Landscape organization in Magna Graecia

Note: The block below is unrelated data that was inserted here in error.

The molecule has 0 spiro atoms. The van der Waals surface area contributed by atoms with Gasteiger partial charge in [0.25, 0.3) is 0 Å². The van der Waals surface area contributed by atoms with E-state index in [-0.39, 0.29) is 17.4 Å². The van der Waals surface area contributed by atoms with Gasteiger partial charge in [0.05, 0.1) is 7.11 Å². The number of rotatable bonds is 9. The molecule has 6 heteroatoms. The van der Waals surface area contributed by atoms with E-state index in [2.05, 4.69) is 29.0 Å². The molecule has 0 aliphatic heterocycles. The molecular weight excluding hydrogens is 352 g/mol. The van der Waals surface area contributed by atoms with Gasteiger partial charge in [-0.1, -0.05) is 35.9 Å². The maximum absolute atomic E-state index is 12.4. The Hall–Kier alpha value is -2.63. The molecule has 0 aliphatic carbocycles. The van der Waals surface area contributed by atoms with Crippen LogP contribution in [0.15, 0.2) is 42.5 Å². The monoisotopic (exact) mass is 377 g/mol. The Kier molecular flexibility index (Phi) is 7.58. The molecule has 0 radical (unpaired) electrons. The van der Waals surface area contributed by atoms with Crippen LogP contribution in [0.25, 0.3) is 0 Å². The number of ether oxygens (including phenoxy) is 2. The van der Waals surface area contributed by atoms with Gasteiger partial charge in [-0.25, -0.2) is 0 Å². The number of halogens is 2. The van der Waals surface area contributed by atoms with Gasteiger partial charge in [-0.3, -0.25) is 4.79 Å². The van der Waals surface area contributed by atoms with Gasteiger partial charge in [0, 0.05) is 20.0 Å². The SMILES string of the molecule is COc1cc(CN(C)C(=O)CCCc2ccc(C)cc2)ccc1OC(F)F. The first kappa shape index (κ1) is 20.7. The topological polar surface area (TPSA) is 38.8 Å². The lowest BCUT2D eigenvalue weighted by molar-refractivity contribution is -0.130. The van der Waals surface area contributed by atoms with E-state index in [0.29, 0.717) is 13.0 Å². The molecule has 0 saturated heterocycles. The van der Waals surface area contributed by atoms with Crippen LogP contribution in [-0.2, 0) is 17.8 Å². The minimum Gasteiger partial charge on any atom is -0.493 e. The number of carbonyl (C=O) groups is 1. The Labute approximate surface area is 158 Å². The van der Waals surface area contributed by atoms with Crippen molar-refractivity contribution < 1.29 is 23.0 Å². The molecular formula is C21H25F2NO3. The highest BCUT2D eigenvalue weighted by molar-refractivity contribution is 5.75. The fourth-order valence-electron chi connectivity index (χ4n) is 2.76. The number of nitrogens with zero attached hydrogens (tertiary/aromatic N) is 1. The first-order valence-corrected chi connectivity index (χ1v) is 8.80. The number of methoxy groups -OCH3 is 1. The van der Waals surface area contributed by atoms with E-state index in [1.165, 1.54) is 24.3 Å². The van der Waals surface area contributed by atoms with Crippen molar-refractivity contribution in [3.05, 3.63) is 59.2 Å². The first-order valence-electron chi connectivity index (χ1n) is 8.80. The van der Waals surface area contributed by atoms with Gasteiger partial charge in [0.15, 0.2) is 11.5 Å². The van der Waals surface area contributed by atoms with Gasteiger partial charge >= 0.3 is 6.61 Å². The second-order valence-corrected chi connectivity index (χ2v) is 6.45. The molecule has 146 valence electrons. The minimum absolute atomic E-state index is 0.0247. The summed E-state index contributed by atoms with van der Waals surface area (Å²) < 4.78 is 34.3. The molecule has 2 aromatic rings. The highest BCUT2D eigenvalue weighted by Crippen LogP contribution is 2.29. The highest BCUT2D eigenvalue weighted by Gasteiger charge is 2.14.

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This dissertation is a first attempt to redefine the study of the agricultural territories, or chorai, attached to Greek colonies in the southern third of the Italian peninsula (Magna Graecia). In the past 50 years topographers and archaeologists have documented numerous anthropic features in these territories, such as roads and ditches, so that it is by now generally recognized that Greek colonists organized their territories, to some extent, in order to increase the efficiency of agricultural and pastoral activity and therefore increase the overall productivity of the territories. The existence of “geometric” arrangements of roads and ditches – i.e., features appearing in parallel and/or perpendicular sequences – in the territories of Metapontion and Herakleia, documented respectively by aerial photographs and inscriptions, has directed most scholarly interest to their geometric properties, rather than to their functions and significance. In their attempts to explain the often puzzling intervals and orientations of the linear features at Metapontion and Herakleia, the geometric arguments have achieved a complexity and abstraction that far exceed the knowledge of mathematics and geometry – both theoretical and practical – possessed by the Greeks in the Archaic and Classical periods. Consequently the question of function(s) has been addressed only sporadically, in part because the role of the climate and geography of southern Italy has long been undervalued. After an examination of the aerial photographic record over the majority of the Greek colonies, in order to define the set of potentially organized landscapes, and a review of the previous scholarship on the colonial landscapes of southern Italy, revealing its strengths and weaknesses, the dissertation assembles the evidence for the types of man-made features present in a Greek territory. Then the evidence from the two well-documented colonial territories – the aerial photographs over the Metapontino and the Herakleia Tablets – is re-examined and re-interpreted in the light of ancient geometric knowledge and surveying techniques. Geographic and climatic constraints are introduced as significant factors in the analysis, which leads to the conclusion that many of the ditches at Metapontion and Herakleia served to drain or irrigate the landscape as a means of improving its agro-pastoral potential.